Today we live in a largely borderless world. Goods, information, capital and people flow more easily over borders than ever before. Globalisation has also given new opportunities to criminals. Just as it is important that New Zealand has a modern and efficient legal infrastructure to facilitate the advantages that come with globalisation, so too must it have a modern infrastructure to deal with criminals who seek to take advantage of it.
The Government has referred to the Law Commission a review of the Extradition Act 1999 and the Mutual Assistance in Criminal Matters Act 1992. The Law Commission has arrived at a preliminary conclusion that both these Acts are not fit for purpose in the modern globalised world. They do not provide the efficient and effective infrastructure that New Zealand needs in order to play its part as a good global citizen concerned, as it ought to be, with the detection of crime and the prosecution of offenders. In the case of both the Extradition Act and the Mutual Assistance in Criminal Matters Act, the Commission’s view is that they should be replaced with new statutes or substantially redrafted, and the Commission now seeks feedback from all New Zealanders on the new arrangements that we think are appropriate.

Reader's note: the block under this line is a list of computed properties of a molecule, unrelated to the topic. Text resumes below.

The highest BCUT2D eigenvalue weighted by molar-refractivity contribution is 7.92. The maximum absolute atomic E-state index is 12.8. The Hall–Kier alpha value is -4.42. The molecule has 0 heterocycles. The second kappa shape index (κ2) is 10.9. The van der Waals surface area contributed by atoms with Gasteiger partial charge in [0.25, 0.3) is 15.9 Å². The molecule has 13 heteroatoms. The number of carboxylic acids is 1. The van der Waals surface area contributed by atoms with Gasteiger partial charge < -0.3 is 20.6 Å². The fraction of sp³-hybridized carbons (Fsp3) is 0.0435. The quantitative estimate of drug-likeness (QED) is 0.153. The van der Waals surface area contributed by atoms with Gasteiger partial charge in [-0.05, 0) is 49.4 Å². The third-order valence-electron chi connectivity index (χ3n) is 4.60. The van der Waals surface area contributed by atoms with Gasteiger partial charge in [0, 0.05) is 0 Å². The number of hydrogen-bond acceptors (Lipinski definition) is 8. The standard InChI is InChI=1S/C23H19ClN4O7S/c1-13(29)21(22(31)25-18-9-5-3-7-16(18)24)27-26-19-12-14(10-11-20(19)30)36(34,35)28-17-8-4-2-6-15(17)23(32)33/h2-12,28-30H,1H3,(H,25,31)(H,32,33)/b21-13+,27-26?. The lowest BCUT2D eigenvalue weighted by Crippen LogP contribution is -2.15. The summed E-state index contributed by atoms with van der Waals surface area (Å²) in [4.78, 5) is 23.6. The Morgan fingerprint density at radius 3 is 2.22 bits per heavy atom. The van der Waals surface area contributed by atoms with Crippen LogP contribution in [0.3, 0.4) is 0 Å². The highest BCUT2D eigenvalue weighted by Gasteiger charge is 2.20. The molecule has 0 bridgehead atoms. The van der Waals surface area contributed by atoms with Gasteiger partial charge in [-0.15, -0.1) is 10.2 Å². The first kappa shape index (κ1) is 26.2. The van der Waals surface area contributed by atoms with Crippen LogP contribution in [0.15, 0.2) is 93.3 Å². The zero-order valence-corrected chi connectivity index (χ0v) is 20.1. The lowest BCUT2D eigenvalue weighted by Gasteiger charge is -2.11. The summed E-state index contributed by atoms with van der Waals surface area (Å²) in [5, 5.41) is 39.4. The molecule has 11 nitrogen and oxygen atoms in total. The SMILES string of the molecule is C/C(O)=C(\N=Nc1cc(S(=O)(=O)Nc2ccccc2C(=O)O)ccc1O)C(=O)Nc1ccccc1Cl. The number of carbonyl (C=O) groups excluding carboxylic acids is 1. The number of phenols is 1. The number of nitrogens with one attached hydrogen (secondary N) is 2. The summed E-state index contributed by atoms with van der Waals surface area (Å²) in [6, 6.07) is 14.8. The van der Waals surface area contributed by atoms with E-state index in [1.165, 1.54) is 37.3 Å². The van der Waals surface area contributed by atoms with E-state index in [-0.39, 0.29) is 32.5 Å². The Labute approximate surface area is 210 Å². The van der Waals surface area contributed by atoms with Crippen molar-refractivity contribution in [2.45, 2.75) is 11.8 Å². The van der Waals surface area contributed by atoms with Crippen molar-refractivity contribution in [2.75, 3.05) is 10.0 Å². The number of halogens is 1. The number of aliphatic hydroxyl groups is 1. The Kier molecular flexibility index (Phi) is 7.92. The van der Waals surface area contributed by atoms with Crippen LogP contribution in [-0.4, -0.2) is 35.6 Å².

The Commission is concerned that these statutes not only provide an appropriate means of dealing with international crime, but that they also respect human rights and other concerns that New Zealanders care so deeply about. The statutes play an important gateway function in allowing foreign countries to use New Zealand’s tools to investigate, prosecute and extradite criminals, but must also fulfil an important gatekeeping function in ensuring that such investigations, prosecutions and extraditions accord with New Zealand’s values and respect for human rights. The Commission is particularly interested in whether our proposals find the appropriate balance between, on the one hand, facilitating extradition and international investigations and prosecutions, and on the other hand, protecting the rights of those who might be sought or who are being investigated.
The Commission looks forward to receiving your submissions about this important and critical part of our legal system.
Sir Grant Hammond